How to File a Tax Assessment Appeal in Philadelphia

Appeal your assessment

Owners who wish to challenge their reassessment have two options, neither of which is mutually exclusive or requires the involvement of an attorney.

Residents can informally appeal the value of their new property by asking the Office of Property Assessment to conduct what is called a “First level review.”

For FLR exams, individuals must be able to prove one of the following, according to the city’s website:

  • The estimated market value of your home is too high or too low.
  • The estimated market value of your property is accurate, but unfair.
  • The characteristics of your property that affect its value are substantially incorrect. This includes a missing or incorrect allowance or exemption.

The form to ask appraisers for a second look will be included in an upcoming mailing from the city notifying homeowners of their new appraisals. Officials said the shipment should arrive by September 1, but could be delayed as the city supplier struggles to source enough envelopes due to supply chain issues.

Homeowners can also file a formal appeal of their assessment with the Tax Review Commission. The deadline, set by the State, is the first Monday in October, which is October 3 this year.

Neither option is particularly fast.

“They take a while, especially in years like this when you expect a significant number of people to appeal,” said Jonathan Sgro, accession unit supervising attorney. to Property and Consumer Rights from Community Legal Services.

Limit the impact of your evaluation

Alternatively, the city has existing programs designed to offset property reassignments.

with the city homestead exemption, most homeowners can get a reduction in the assessed value of their property by $45,000. For many, this translates to more than $600 per year in savings on their property tax bill. And once the city approves the application, owners never need to apply for the exemption again, as long as they continue to own and live in the property.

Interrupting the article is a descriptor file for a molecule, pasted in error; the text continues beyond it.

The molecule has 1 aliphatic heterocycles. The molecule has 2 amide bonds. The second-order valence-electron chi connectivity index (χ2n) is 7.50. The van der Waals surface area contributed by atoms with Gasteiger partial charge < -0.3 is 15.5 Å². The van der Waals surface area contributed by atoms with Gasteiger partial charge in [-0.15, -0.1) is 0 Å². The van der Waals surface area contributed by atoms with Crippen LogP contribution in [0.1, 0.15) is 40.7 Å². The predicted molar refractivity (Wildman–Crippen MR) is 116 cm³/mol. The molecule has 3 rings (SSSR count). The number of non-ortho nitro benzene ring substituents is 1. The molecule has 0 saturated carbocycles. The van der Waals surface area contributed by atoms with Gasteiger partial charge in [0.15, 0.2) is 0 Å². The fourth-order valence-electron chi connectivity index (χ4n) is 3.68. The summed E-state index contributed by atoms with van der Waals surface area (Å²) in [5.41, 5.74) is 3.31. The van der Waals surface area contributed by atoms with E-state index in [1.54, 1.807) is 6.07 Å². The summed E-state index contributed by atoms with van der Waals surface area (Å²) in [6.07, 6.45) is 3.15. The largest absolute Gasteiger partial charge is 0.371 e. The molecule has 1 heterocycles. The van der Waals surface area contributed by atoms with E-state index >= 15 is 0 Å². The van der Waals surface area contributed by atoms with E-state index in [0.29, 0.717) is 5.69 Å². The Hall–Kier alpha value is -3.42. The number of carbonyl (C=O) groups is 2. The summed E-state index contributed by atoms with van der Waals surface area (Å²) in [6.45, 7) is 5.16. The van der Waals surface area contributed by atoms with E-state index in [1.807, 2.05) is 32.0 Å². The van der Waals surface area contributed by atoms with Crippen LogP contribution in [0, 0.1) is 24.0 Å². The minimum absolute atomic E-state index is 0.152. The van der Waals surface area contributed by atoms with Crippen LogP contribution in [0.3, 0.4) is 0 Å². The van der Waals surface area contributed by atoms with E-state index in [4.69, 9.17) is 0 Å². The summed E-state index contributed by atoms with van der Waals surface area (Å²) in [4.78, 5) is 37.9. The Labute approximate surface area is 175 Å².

Homeowners who benefit from a 10-year residential allowance are not eligible for the homestead exemption.

Mayor Jim Kenney wants to increase the tax relief for owner-occupied homes to $65,000.

under the city Program for long-term homeowners, some owners can have the value of their property locked in as long as they remain eligible. The program is aimed at residents of rapidly gentrifying neighborhoods.

Kenney proposed increasing the total program cap from $25 million to $30 million

To qualify, applicants must:

  • Be an owner whose assessment of the principal residence has increased by 50%
  • Have lived in their home for at least 10 years.
  • Be up to date with their property taxes, or a participant in a “payment agreement occupied by the owner” or installment plan.
  • Have an income below the program limits. For a family of four, the income limit is $158,100.